Andell Family Sundays Anytime: Sketchbooking

July 20, 2021
Rosanne Kleinerman, Teaching Artist

Next time you are at LACMA, look for the NexGenLA table (it’s usually on the plaza, near the park) and pick up a LACMA Art Kit. It’s free!

What’s a LACMA Art Kit? It’s a clear bag that holds a beautiful LACMA sketchbook, a striped pencil, a viewfinder, a fold-out activity sheet that gives you ideas on how to think like an artist, and an application for a NexGenLA membership. Did I mention that it’s free?

LACMA Art Kit contents including sketchbook, viewfinder, pencil, and pamphlets

You know what’s also free? A LACMA NexGenLA membership! NexGenLA members get to visit LACMA for free from now until their 18th birthday. As an artist, you should visit the museum on a regular basis to get ideas from other artists, form opinions, and stay up to date on what is on view at LACMA. As someone who grew up going to LACMA, I can tell you that there is always something new to see, and it never gets boring. 

Let’s get back to the art kit. Keeping a sketchbook is a really good habit to cultivate. Some artists take one with them wherever they go. There is always time to pause and make a five minute sketch. Maybe you’ve noticed a wonderful flower, or a dog in a baby stroller, and you want to try to capture it with your pencil. 

Did you know you can also draw in the museum? But first, let’s remember the museum rules.

No touching the art! And while you’re not doing that, make sure you are staying three feet away from all artwork. There! Now everybody and everything is safe and sound. Can you run or scream in the museum? You already know: No!

You can take your sketchbook and pencil into the galleries and draw your favorite artwork. But no erasing! No, really, no erasing! Erasures, the dust you make when you erase something, have no place inside the museum. You will notice that the entire museum is kept super clean. The museum is here to exhibit and protect artwork and artifacts. To keep the artwork in tip-top shape, there is no touching, nor is dirt or food allowed inside the museum. A big thank you is in order to all the wonderful people who keep LACMA spotless! Thank you, thank you!

As you are walking around the galleries, take the time to stop and have a good long look at the artworks that capture your attention. Read the labels on the walls to learn who the artist is and where they are from. If the artwork has a title, it will be listed on the label along with the year it was made.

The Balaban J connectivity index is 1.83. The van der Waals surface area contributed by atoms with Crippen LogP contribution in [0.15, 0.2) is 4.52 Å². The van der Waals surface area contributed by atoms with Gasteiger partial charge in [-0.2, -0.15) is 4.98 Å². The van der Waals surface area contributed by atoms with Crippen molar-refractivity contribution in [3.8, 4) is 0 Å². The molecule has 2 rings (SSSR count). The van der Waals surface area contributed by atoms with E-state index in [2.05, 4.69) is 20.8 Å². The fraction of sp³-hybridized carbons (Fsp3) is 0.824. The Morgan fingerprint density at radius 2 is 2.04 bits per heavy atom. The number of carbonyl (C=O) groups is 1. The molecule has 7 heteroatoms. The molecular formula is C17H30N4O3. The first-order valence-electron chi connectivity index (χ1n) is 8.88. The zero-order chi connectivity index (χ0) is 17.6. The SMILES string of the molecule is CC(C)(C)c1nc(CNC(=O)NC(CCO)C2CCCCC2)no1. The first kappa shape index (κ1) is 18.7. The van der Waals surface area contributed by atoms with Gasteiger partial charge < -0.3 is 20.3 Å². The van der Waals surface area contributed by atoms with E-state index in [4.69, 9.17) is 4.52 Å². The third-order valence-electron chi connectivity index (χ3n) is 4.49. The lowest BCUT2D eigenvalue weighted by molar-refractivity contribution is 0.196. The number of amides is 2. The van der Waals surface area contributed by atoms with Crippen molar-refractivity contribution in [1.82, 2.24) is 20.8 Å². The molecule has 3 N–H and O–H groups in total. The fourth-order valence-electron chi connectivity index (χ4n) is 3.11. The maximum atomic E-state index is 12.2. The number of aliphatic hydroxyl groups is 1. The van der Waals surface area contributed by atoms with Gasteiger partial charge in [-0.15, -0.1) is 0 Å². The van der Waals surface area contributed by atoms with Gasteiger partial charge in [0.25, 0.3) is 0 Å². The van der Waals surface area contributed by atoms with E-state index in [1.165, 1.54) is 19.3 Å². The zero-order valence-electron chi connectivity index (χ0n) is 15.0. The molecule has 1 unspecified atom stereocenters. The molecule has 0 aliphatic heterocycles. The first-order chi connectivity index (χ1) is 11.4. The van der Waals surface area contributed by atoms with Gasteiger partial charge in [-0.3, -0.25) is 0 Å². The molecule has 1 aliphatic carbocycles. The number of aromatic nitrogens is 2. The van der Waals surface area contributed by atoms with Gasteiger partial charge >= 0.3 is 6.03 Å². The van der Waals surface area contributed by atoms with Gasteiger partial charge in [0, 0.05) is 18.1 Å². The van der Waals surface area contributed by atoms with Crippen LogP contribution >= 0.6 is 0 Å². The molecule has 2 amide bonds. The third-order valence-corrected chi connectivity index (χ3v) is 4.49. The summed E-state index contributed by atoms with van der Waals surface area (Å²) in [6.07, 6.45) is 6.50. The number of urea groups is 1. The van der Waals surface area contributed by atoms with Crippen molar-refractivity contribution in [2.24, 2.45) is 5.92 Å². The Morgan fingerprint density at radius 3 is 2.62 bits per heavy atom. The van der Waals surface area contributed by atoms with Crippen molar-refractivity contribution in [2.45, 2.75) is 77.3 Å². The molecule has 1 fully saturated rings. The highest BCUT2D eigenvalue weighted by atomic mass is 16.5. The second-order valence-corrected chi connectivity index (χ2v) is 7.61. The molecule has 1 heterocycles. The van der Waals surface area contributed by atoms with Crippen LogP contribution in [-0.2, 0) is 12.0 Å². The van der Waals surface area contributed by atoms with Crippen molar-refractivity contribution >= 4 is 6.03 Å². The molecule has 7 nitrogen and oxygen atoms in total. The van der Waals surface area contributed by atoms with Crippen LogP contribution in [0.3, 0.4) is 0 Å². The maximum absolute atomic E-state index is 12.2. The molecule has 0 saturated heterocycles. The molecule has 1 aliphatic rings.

Are you still in front of that painting or sculpture? Why not take out your sketchbook and pencil and make a quick sketch? Start out by drawing the big shapes—this is making an outline. Then start adding the details. Maybe you will shade in some areas by pressing the pencil harder against the paper. Once you are outside or at home, you can erase, add color, or paint on your pencil sketch. 

Remember, you can ONLY draw with pencil on the paper in your sketchbook. Hold your book in a way that is comfortable. You can’t lean your book on a glass case or anywhere else, but if there is a bench in the gallery, you can sit down to draw. Sometimes it’s okay to sit on the floor and sketch. You can ask one of our nice security guards first.

Think of sketches as ideas or memories that don’t have to be perfect. They always look better the next day! It’s fun to look back at your sketchbook and remember everything you saw when you went out. Some artists also write ideas or poems in their books and some people use their sketchbook as a diary with pictures and words. If you are super organized, you can date each drawing. 

Maybe you want to focus on the art and foliage that is outside the LACMA buildings. Take a walk around and check out all the giant sculptures and special palm trees on the grounds. Not sure what to draw? Use the LACMA viewfinder. It might be shaped like a magnifying glass, but when you hold it up to your eye, you won’t see any kind of change. Hold the viewfinder at arm’s length and close one eye while you look through the circle with your other eye. There you go, now you can find something interesting to draw. Some artists draw while looking through the viewfinder, and some use the viewfinder only to figure out what to draw.

View of the LACMA campus through a viewfinder
LACMA viewfinder

The day I got my LACMA Art Kit, I made one drawing inside the museum and one drawing outside, on the museum plaza. I would love to see your sketches. If you post any online, make sure to tag @lacma. Have fun drawing!

Page in a sketchbook with sketches of a human figure and a rabbit
Sketch by Rosanne